PHP 101 (part 2): Calling All Operators

November 30, -0001

Tutorials

Not What You Expected
Form…
…And Function
Operating With Extreme Caution
A Question of Logic
Older But Not Wiser

If Not This, Then What?
Spreading Confusion
The Daily Special


Not What You Expected

In Part One of this series, I gave you a
brief introduction to PHP, and how it fits into your Web application development
environment. I also taught you the basics of PHP variables, and showed you how
to add, multiply and concatenate them together.

Now that you know the basics, it’s time to focus in on one of PHP’s
nicer features – its ability to automatically receive user input from
a Web form and convert it into PHP variables. If you’re used to writing
Perl code to retrieve form values in your CGI scripts, PHP’s simpler
approach is going to make you weep with joy. So get that handkerchief
out, and scroll on down.


Form…

Forms have always been one of quickest and easiest ways to add interactivity to your Web site. A form allows you to ask customers if they like your products, casual visitors for comments on your site, and pretty girls for their phone numbers. And PHP can simplify the task of processing the data generated from a Web-based form substantially, as this first example demonstrates.

This example contains two scripts, one containing an HTML form (named form.htm) and the other containing the form processing logic (message.php). Here’s form.htm:



<html>

<head></head>
<body>

<form action="message.php" method="post">

Enter your message: <input type="text" name="msg" size="30">

<input type="submit" value="Send">

</form>

</body>

</html>


The critical line in this page is the <form> tag



<form action="message.php" method="post">

...
</form>


As you probably already know, the “action” attribute of the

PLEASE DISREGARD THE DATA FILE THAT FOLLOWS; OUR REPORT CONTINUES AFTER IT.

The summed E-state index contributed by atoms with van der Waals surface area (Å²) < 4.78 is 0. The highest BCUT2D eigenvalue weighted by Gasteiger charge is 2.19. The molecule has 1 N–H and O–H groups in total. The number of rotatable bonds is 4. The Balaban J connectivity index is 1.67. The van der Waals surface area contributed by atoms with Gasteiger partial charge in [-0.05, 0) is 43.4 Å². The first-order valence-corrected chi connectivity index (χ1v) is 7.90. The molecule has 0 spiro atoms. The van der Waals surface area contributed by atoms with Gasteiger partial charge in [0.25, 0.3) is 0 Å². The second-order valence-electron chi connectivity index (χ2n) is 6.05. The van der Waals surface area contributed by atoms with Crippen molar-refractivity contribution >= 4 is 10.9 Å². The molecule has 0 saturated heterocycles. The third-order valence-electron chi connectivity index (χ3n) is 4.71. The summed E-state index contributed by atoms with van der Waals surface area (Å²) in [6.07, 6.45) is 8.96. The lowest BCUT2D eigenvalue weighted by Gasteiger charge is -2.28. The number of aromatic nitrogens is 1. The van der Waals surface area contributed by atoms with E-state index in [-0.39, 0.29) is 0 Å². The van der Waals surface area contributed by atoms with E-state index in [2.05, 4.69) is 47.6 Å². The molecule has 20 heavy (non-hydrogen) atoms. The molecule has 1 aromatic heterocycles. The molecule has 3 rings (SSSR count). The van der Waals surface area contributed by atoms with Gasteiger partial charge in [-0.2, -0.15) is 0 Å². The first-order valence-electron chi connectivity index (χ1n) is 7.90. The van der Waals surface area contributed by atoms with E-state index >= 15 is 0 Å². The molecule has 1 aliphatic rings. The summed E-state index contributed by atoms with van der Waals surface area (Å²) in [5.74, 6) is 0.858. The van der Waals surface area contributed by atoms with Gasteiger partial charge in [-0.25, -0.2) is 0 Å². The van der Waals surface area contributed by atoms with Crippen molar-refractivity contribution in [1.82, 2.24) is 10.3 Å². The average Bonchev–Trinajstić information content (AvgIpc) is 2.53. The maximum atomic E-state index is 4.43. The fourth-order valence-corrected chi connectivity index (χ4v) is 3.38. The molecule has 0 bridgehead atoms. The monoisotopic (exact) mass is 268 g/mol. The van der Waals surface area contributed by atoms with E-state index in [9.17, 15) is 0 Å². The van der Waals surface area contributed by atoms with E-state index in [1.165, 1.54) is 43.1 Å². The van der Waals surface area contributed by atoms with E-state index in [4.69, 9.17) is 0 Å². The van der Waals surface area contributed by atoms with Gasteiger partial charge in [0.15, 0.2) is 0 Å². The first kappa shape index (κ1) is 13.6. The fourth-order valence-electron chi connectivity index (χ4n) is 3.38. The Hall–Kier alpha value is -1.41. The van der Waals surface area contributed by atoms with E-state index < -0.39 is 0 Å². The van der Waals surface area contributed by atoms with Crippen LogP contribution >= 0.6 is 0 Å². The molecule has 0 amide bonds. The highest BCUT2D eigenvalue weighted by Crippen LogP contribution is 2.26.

<form> tag specifies the name of the server-side script
(message.php in this case) that will process the information entered
into the form. The “method” attribute specifies how the
information will be passed.


…And Function

Now for the other half of the puzzle: the message.php script. This
script reads the data submitted by the user and “does something with
it”. Here is message.php:



<html>

<head></head>
<body>

<?php

// retrieve form data

$input = $_POST['msg'];

// use it

echo "You said: <i>$input</i>";

?>

</body>

</html>


When you enter some data into form.htm (let’s say “Boo”), and
submit it, the form processor message.php will read it and display it to
you (“You said: Boo“). Thus, whenever a form is submitted to a PHP script,
all variable-value pairs within that form automatically become available for use
within the script, through a special PHP container variable: $_POST.
You can then access the value of the form variable by using its “name” inside the

$_POST container, as I did in the script above.

Obviously, PHP also supports the GET method of form submission. All
you need to do is change the “method” attribute to “get”, and retrieve
values from $_GET instead of $_POST. The
$_GET and $_POST variables are
actually a special type of PHP animal called an array, which I’ll be
teaching you about shortly. Don’t worry too much about it at the
moment, just make sure you’re comfortable with retrieving simple values
from a form with PHP, and then scroll on down to learn about some more
operators that are useful in this context.


Operating With Extreme Caution

Thus far, the scripts we’ve discussed have been pretty dumb. All
they’ve done is add numbers and strings, and read back to you the data
you typed in yourself – not exactly overwhelming. In order to add some
intelligence to your scripts, you need to know how to construct what
geeks call a “conditional statement” – a statement which lets your
script perform one of a series of possible actions based on the result
of a comparison test. And since the basis of a conditional statement is
comparison, you first need to know how to compare two variables and
determine whether they’re identical or different.

You’ve already seen some of PHP’s arithmetic and string operators.